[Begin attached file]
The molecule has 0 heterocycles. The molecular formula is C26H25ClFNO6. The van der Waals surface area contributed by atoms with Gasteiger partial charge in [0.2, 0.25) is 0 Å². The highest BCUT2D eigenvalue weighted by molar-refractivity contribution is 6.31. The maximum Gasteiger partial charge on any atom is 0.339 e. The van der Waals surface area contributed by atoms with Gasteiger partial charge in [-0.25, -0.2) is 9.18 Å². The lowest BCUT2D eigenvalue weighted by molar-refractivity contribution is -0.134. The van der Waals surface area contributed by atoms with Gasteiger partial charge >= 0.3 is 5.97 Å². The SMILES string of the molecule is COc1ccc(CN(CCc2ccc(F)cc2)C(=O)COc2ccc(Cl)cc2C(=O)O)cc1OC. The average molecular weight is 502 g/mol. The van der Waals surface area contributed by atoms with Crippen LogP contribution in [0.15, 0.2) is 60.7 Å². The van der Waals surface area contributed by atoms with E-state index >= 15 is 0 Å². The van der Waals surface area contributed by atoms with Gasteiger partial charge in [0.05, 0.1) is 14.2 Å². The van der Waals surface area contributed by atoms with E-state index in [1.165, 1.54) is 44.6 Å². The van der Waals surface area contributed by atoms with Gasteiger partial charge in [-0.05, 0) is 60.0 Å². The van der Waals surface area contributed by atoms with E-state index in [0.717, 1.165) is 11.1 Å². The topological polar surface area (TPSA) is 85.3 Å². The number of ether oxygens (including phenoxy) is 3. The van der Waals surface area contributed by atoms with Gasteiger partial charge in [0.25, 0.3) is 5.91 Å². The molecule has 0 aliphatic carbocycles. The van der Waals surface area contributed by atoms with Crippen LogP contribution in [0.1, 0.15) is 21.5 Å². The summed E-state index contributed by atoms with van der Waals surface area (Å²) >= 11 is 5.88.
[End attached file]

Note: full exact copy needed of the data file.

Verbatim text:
The molecule has 0 heterocycles. The molecular formula is C26H25ClFNO6. The van der Waals surface area contributed by atoms with Gasteiger partial charge in [0.2, 0.25) is 0 Å². The highest BCUT2D eigenvalue weighted by molar-refractivity contribution is 6.31. The maximum Gasteiger partial charge on any atom is 0.339 e. The van der Waals surface area contributed by atoms with Gasteiger partial charge in [-0.25, -0.2) is 9.18 Å². The lowest BCUT2D eigenvalue weighted by molar-refractivity contribution is -0.134. The van der Waals surface area contributed by atoms with Gasteiger partial charge >= 0.3 is 5.97 Å². The SMILES string of the molecule is COc1ccc(CN(CCc2ccc(F)cc2)C(=O)COc2ccc(Cl)cc2C(=O)O)cc1OC. The average molecular weight is 502 g/mol. The van der Waals surface area contributed by atoms with Crippen LogP contribution in [0.15, 0.2) is 60.7 Å². The van der Waals surface area contributed by atoms with E-state index >= 15 is 0 Å². The van der Waals surface area contributed by atoms with Gasteiger partial charge in [0.05, 0.1) is 14.2 Å². The van der Waals surface area contributed by atoms with E-state index in [1.165, 1.54) is 44.6 Å². The van der Waals surface area contributed by atoms with Gasteiger partial charge in [-0.05, 0) is 60.0 Å². The van der Waals surface area contributed by atoms with E-state index in [0.717, 1.165) is 11.1 Å². The topological polar surface area (TPSA) is 85.3 Å². The number of ether oxygens (including phenoxy) is 3. The van der Waals surface area contributed by atoms with Gasteiger partial charge in [0.25, 0.3) is 5.91 Å². The molecule has 0 aliphatic carbocycles. The van der Waals surface area contributed by atoms with Crippen LogP contribution in [0.1, 0.15) is 21.5 Å². The summed E-state index contributed by atoms with van der Waals surface area (Å²) >= 11 is 5.88.